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The nuts and bolts of core-hole constrained ab initio simulation for K-shell x-ray photoemission and absorption spectra

DOI: 10.1088/1361-648X/abdf00 DOI Help

Authors: Benedikt P. Klein (University of Warwick; Diamond Light Source) , Samuel J Hall (University of Warwick) , Reinhard J Maurer (University of Warwick)
Co-authored by industrial partner: No

Type: Journal Paper
Journal: Journal Of Physics: Condensed Matter , VOL 33

State: Published (Approved)
Published: February 2021

Open Access Open Access

Abstract: X-ray photoemission (XPS) and near edge x-ray absorption fine structure (NEXAFS) spectroscopy play an important role in investigating the structure and electronic structure of materials and surfaces. Ab initio simulations provide crucial support for the interpretation of complex spectra containing overlapping signatures. Approximate core-hole simulation methods based on density functional theory (DFT) such as the delta-self-consistent-field (ΔSCF) method or the transition potential (TP) method are widely used to predict K-shell XPS and NEXAFS signatures of organic molecules, inorganic materials and metal–organic interfaces at reliable accuracy and affordable computational cost. We present the numerical and technical details of our variants of the ΔSCF and TP method (coined ΔIP-TP) to simulate XPS and NEXAFS transitions. Using exemplary molecules in gas-phase, in bulk crystals, and at metal–organic interfaces, we systematically assess how practical simulation choices affect the stability and accuracy of simulations. These include the choice of exchange–correlation functional, basis set, the method of core-hole localization, and the use of periodic boundary conditions (PBC). We particularly focus on the choice of aperiodic or periodic description of systems and how spurious charge effects in periodic calculations affect the simulation outcomes. For the benefit of practitioners in the field, we discuss sensible default choices, limitations of the methods, and future prospects.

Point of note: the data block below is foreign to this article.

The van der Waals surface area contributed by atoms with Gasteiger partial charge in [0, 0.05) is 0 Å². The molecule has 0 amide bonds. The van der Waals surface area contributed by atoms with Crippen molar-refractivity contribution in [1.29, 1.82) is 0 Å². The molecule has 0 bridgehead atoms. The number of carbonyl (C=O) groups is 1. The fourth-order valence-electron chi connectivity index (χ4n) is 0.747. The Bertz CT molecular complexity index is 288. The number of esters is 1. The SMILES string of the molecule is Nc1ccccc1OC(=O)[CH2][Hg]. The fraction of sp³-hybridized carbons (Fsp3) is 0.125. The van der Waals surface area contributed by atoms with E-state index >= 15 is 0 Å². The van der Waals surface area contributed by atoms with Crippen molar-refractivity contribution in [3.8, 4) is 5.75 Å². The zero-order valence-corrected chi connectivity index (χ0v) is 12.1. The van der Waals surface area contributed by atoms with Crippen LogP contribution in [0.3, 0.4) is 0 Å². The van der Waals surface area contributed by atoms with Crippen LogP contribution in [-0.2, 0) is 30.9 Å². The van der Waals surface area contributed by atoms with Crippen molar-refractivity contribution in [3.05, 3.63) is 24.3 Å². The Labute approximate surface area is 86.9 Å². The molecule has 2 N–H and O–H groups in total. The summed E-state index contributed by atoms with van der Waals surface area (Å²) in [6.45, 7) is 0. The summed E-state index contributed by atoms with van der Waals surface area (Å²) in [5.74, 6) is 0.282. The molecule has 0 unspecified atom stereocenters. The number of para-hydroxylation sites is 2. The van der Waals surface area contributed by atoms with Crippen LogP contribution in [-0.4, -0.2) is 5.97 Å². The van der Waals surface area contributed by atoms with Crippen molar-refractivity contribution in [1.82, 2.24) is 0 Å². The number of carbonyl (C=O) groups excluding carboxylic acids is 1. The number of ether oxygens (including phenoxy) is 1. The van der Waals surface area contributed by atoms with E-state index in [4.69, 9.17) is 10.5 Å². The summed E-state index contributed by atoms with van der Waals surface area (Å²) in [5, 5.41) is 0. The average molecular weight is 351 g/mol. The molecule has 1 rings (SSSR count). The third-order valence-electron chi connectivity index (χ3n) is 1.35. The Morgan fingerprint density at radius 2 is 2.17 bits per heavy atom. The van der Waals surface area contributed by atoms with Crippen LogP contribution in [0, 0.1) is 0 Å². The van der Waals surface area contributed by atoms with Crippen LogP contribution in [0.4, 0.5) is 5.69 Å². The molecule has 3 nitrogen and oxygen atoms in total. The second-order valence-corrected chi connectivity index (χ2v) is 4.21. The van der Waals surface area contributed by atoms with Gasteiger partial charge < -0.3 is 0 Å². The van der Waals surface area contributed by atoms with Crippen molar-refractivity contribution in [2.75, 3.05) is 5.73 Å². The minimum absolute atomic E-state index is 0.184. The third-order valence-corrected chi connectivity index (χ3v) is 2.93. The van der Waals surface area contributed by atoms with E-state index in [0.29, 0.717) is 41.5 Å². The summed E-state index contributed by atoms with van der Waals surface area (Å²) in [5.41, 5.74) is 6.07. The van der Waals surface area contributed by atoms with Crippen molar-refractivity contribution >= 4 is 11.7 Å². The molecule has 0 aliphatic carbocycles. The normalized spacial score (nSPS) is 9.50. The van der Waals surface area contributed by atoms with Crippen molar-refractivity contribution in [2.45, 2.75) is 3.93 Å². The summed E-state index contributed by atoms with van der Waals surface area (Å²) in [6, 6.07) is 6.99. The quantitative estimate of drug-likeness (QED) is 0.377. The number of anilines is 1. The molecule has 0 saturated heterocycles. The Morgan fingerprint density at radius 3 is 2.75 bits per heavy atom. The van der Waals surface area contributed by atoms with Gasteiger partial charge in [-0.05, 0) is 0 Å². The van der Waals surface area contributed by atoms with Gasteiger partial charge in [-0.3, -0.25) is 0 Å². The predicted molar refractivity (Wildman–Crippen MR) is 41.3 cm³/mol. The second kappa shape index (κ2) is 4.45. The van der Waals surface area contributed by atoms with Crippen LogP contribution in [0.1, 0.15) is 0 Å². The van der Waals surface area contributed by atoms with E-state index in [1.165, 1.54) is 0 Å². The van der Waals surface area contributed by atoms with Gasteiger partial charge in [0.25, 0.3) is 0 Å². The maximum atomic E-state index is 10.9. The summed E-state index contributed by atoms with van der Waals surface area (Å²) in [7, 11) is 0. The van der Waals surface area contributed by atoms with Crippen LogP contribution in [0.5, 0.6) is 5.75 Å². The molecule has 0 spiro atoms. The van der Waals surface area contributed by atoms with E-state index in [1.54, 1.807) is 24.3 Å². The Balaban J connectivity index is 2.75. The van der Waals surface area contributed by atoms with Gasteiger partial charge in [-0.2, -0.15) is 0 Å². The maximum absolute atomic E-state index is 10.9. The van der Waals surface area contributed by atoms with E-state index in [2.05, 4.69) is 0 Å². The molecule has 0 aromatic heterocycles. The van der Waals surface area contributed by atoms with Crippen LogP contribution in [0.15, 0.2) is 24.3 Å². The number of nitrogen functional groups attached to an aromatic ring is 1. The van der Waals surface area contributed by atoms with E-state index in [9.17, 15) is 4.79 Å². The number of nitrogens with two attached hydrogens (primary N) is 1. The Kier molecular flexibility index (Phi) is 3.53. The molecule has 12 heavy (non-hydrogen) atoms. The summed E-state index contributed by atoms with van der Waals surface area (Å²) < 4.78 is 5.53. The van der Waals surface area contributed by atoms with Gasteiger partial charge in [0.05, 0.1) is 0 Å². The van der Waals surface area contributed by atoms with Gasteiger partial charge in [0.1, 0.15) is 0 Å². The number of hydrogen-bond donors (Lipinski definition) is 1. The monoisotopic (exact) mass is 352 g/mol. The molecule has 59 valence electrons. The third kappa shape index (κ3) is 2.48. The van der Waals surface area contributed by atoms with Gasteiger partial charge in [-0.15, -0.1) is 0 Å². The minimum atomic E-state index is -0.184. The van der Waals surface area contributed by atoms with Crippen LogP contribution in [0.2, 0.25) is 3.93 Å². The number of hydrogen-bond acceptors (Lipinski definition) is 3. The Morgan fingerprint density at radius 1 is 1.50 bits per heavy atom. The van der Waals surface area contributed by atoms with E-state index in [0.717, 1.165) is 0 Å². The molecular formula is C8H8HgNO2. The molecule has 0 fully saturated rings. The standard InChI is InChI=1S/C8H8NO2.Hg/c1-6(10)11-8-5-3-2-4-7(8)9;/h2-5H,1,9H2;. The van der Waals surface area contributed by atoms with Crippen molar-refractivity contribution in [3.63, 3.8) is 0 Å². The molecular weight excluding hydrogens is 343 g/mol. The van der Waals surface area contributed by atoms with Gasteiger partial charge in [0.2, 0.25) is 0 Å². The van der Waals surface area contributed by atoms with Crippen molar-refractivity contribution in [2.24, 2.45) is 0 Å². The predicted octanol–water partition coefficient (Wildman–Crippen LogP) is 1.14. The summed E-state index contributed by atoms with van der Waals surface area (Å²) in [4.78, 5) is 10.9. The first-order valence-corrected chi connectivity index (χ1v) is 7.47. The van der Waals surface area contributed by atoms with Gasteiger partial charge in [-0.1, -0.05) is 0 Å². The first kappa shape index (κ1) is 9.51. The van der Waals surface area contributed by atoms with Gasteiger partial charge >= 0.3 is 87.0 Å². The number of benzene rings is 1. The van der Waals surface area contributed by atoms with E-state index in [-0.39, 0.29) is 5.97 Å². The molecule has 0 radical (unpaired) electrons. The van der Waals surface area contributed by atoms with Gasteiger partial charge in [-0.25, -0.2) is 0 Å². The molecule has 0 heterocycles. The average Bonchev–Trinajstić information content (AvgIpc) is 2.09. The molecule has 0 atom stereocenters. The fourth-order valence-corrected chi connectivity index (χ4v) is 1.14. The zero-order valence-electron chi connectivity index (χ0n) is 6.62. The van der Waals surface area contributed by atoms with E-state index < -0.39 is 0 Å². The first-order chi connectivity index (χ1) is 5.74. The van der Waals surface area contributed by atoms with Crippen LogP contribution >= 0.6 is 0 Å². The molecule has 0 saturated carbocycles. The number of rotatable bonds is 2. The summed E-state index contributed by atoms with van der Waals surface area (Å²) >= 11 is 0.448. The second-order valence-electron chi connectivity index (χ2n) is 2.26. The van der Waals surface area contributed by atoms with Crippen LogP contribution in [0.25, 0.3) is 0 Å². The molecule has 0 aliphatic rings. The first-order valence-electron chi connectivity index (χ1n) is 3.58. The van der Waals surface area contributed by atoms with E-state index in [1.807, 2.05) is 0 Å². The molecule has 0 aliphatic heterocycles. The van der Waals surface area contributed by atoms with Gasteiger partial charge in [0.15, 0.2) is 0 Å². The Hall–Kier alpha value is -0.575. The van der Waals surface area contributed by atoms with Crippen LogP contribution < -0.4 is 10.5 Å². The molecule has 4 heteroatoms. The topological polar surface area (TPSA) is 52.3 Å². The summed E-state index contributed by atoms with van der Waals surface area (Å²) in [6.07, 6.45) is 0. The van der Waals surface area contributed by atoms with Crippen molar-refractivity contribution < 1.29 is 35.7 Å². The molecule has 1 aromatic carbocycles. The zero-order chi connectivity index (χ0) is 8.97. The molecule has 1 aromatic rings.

Subject Areas: Physics

Technical Areas:

Added On: 15/03/2021 13:15


Discipline Tags:

Materials Science Physics Hard condensed matter - electronic properties Hard condensed matter - structures Surfaces

Technical Tags: